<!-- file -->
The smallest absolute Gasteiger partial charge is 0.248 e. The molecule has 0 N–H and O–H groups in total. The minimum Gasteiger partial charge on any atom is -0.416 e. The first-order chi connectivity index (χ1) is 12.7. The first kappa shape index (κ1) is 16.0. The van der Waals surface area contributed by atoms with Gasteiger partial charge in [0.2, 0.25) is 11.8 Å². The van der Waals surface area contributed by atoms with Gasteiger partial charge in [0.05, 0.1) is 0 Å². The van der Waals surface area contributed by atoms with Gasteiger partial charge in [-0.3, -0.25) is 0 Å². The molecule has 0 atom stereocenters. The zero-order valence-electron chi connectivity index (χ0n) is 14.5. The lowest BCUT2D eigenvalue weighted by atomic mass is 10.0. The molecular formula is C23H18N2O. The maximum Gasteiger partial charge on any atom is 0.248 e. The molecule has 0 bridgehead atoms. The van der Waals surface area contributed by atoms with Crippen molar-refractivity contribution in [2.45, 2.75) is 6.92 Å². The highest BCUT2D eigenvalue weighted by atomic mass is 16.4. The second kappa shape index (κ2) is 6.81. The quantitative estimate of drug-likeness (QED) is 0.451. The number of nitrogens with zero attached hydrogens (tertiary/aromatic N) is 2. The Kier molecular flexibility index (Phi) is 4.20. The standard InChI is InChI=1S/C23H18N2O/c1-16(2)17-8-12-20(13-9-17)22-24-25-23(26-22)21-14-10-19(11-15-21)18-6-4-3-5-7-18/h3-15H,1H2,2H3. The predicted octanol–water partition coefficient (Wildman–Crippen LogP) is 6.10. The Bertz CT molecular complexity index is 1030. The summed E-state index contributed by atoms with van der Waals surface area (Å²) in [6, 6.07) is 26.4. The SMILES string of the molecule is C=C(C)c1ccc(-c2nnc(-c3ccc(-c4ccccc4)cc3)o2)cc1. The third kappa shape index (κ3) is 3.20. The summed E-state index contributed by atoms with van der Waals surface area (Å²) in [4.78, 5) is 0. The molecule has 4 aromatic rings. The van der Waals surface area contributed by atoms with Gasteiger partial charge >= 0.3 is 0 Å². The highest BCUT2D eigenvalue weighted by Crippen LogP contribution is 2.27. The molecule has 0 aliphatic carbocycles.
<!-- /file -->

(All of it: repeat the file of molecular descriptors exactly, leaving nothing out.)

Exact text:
The smallest absolute Gasteiger partial charge is 0.248 e. The molecule has 0 N–H and O–H groups in total. The minimum Gasteiger partial charge on any atom is -0.416 e. The first-order chi connectivity index (χ1) is 12.7. The first kappa shape index (κ1) is 16.0. The van der Waals surface area contributed by atoms with Gasteiger partial charge in [0.2, 0.25) is 11.8 Å². The van der Waals surface area contributed by atoms with Gasteiger partial charge in [0.05, 0.1) is 0 Å². The van der Waals surface area contributed by atoms with Gasteiger partial charge in [-0.3, -0.25) is 0 Å². The molecule has 0 atom stereocenters. The zero-order valence-electron chi connectivity index (χ0n) is 14.5. The lowest BCUT2D eigenvalue weighted by atomic mass is 10.0. The molecular formula is C23H18N2O. The maximum Gasteiger partial charge on any atom is 0.248 e. The molecule has 0 bridgehead atoms. The van der Waals surface area contributed by atoms with Crippen molar-refractivity contribution in [2.45, 2.75) is 6.92 Å². The highest BCUT2D eigenvalue weighted by atomic mass is 16.4. The second kappa shape index (κ2) is 6.81. The quantitative estimate of drug-likeness (QED) is 0.451. The number of nitrogens with zero attached hydrogens (tertiary/aromatic N) is 2. The Kier molecular flexibility index (Phi) is 4.20. The standard InChI is InChI=1S/C23H18N2O/c1-16(2)17-8-12-20(13-9-17)22-24-25-23(26-22)21-14-10-19(11-15-21)18-6-4-3-5-7-18/h3-15H,1H2,2H3. The predicted octanol–water partition coefficient (Wildman–Crippen LogP) is 6.10. The Bertz CT molecular complexity index is 1030. The summed E-state index contributed by atoms with van der Waals surface area (Å²) in [6, 6.07) is 26.4. The SMILES string of the molecule is C=C(C)c1ccc(-c2nnc(-c3ccc(-c4ccccc4)cc3)o2)cc1. The third kappa shape index (κ3) is 3.20. The summed E-state index contributed by atoms with van der Waals surface area (Å²) in [4.78, 5) is 0. The molecule has 4 aromatic rings. The van der Waals surface area contributed by atoms with Gasteiger partial charge >= 0.3 is 0 Å². The highest BCUT2D eigenvalue weighted by Crippen LogP contribution is 2.27. The molecule has 0 aliphatic carbocycles.